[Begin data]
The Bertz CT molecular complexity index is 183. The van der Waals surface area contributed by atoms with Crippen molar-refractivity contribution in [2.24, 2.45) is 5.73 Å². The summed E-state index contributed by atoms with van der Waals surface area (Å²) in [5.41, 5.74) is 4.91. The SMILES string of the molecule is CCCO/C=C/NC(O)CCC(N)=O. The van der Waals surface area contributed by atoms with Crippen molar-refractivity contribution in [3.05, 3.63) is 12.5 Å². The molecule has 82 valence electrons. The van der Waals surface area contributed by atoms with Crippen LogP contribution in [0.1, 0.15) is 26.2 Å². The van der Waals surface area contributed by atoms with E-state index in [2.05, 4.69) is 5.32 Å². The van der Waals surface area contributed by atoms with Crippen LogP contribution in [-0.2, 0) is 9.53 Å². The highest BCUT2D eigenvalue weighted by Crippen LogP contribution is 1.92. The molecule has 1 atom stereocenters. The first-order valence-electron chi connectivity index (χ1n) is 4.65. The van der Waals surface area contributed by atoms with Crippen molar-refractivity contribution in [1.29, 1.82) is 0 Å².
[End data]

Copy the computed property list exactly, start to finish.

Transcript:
The Bertz CT molecular complexity index is 183. The van der Waals surface area contributed by atoms with Crippen molar-refractivity contribution in [2.24, 2.45) is 5.73 Å². The summed E-state index contributed by atoms with van der Waals surface area (Å²) in [5.41, 5.74) is 4.91. The SMILES string of the molecule is CCCO/C=C/NC(O)CCC(N)=O. The van der Waals surface area contributed by atoms with Crippen molar-refractivity contribution in [3.05, 3.63) is 12.5 Å². The molecule has 82 valence electrons. The van der Waals surface area contributed by atoms with Crippen LogP contribution in [0.1, 0.15) is 26.2 Å². The van der Waals surface area contributed by atoms with E-state index in [2.05, 4.69) is 5.32 Å². The van der Waals surface area contributed by atoms with Crippen LogP contribution in [-0.2, 0) is 9.53 Å². The highest BCUT2D eigenvalue weighted by Crippen LogP contribution is 1.92. The molecule has 1 atom stereocenters. The first-order valence-electron chi connectivity index (χ1n) is 4.65. The van der Waals surface area contributed by atoms with Crippen molar-refractivity contribution in [1.29, 1.82) is 0 Å².